Famed actor, singer and civil rights activist Harry Belafonte died Tuesday at his home in Manhattan at the age of 96. Belafonte’s longtime representative, Ken Sunshine, confirmed in a press release that Belafonte died Tuesday morning “of congestive heart failure at his New York home at the age of 96, his wife Pamela [Frank] by his side.”
The Jamaican-American Belafonte rose to prominence as an entertainer in the 1950s, appearing in films like Carmen Jones (1954), Odds Against Tomorrow (1959), and The World, the Flesh and the Devil (1959). Belafonte made acting history twice: he was the first black man to win a Tony (in 1954 for ‘Almanac’) and the first to win an Emmy (in 1959 for ‘An Evening with Belafonte’).
His successful music career which skyrocketed with the release of the 1955 album Belafonte. Known as the ‘King of Calypso’, Belafonte brought Caribbean music to a global audience with his 1956 breakthrough album, Calypso, featuring the hits “The Banana Boat Song (Day-O)” “Jump in the Line” and “Jamaica Farewell.” Calypso became the first LP ever to sell one million copies; and to this day, Belafonte remains one of the best-selling recording artists in history.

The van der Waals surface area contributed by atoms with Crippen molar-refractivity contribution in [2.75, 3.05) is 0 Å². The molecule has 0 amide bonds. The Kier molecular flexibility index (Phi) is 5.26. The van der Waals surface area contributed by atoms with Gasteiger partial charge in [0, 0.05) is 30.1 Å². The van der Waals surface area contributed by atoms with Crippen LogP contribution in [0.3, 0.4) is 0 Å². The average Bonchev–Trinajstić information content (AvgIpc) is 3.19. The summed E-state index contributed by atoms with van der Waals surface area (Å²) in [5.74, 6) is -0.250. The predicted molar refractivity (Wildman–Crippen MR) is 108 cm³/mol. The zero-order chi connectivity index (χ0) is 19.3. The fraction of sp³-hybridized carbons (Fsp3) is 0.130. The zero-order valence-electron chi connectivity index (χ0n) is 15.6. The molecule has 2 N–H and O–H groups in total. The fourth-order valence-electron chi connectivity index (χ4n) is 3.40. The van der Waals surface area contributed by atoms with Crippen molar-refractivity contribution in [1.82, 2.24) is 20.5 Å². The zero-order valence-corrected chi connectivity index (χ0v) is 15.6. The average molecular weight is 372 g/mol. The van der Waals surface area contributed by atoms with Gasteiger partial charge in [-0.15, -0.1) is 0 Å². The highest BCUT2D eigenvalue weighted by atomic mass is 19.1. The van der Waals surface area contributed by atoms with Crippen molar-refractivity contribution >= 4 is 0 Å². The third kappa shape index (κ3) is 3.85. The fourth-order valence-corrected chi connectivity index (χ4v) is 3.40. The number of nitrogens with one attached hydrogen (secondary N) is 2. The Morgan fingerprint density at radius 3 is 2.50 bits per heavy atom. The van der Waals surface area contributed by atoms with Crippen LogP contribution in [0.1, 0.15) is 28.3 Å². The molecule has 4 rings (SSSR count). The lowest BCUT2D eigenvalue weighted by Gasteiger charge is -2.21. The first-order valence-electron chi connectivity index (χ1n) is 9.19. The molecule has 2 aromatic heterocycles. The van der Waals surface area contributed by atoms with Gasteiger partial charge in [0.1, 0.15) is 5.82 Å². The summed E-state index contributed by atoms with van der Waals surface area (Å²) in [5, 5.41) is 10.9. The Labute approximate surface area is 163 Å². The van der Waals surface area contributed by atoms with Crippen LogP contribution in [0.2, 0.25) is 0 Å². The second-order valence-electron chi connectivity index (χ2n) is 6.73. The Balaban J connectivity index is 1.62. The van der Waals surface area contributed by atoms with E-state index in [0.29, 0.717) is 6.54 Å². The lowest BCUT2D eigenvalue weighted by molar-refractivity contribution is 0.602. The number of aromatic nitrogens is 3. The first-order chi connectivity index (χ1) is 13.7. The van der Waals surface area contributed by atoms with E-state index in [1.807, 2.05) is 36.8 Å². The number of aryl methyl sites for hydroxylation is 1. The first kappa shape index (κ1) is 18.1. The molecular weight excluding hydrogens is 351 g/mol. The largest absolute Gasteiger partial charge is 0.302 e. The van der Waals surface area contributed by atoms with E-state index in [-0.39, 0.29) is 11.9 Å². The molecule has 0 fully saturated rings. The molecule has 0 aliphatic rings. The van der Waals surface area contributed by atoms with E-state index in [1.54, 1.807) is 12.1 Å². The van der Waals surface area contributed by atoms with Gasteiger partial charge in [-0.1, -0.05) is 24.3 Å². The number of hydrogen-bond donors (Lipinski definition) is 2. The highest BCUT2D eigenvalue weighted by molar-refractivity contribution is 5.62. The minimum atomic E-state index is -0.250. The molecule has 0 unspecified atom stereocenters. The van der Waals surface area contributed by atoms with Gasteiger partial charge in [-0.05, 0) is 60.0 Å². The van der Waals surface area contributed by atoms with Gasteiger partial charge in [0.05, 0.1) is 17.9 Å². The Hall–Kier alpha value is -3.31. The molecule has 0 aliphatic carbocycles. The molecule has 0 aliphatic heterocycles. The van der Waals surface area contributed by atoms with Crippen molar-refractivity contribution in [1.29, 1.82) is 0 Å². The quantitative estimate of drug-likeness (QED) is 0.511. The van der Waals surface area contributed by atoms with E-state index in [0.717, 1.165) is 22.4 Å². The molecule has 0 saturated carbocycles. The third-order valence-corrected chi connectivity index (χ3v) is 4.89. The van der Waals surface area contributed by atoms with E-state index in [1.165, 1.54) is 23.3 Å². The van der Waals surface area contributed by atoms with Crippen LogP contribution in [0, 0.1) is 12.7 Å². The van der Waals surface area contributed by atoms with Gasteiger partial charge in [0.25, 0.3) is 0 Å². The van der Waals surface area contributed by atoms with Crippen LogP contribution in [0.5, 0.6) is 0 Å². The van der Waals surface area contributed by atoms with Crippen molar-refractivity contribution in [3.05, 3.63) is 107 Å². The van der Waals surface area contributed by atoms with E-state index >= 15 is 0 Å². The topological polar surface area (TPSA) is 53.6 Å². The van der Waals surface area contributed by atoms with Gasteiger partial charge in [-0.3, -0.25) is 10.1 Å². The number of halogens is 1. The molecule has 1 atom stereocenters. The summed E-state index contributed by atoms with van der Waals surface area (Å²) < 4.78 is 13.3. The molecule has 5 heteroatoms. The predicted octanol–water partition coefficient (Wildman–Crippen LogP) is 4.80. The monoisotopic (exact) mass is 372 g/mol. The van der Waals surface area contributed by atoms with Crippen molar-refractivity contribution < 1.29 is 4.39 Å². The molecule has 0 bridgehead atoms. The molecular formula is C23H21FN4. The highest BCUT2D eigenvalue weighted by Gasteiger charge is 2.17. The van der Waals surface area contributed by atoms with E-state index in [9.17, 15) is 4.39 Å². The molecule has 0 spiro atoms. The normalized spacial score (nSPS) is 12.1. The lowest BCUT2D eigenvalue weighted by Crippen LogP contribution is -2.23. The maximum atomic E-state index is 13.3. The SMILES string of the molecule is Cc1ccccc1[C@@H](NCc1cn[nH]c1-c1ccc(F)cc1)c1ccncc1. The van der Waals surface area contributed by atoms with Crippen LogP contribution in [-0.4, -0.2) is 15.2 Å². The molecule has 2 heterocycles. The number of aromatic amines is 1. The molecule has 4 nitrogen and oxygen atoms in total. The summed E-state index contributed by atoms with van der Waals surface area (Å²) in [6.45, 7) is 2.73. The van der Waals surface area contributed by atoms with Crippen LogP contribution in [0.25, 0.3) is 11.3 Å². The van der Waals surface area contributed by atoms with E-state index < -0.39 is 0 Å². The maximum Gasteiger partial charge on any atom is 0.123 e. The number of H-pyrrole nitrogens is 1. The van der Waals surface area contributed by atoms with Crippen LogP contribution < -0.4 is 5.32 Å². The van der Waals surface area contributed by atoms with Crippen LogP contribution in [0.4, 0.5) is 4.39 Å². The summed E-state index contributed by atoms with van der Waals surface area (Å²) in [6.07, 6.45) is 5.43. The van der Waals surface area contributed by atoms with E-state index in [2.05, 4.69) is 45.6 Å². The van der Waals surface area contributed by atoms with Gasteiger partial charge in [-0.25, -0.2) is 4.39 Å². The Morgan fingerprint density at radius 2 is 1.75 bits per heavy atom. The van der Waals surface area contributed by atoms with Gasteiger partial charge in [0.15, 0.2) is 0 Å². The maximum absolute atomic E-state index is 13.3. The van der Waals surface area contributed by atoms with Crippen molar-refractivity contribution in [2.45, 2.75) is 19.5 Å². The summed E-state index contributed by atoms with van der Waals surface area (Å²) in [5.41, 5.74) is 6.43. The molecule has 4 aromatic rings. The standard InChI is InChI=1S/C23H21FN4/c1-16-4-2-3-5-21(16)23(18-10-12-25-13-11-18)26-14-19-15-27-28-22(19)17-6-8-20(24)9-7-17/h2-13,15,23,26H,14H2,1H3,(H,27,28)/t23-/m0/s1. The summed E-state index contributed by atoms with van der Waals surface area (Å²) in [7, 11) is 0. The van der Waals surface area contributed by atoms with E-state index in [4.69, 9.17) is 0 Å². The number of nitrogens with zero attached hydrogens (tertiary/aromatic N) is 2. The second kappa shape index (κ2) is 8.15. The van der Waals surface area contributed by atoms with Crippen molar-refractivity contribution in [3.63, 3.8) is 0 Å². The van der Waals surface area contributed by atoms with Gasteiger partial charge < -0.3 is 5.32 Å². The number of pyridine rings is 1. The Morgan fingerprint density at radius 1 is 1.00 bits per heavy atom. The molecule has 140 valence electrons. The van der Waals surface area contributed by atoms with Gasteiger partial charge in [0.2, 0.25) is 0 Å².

Despite his success in the entertainment world, Belafonte saw himself first and foremost as “a civil rights warrior.” His focus turned to the civil rights movement in the late 1950s, and he became an outspoken activist who was a confidant of his friend, Martin Luther King Jr. Belafonte was named a UNICEF Goodwill Ambassador in 1987. His humanitarian work led to him receiving an honorary Oscar, the Jean Hersholt Humanitarian Award, from the Academy in 2014. Belafonte remained a crusader for social justice until the end of his life, and in one of his final acts of charity, the singer celebrated his 94th birthday in March 2021 with a star-studded virtual party that raised money for ‘The Gathering for Justice’, a social justice organization he founded in 2005. Last year, Belafonte was inducted into the Rock and Roll Hall of Fame in the ‘Early Influence’ category, becoming the oldest living person to join the organization.
Belafonte married his third wife, photographer Pamela Frank, in 2008, and is survived by children Adrienne Belafonte Biesemeyer, Shari Belafonte, David Belafonte and Gina Belafonte as well as two stepchildren Sarah Frank and Lindsey Frank. He also has eight grandchildren: Rachel Blue Biesemeyer, Brian Biesemeyer, Maria Belafonte McCray, Sarafina Belafonte, Amadeus Belafonte, Mateo Frank, Olive Scanga and Zoe Frank.
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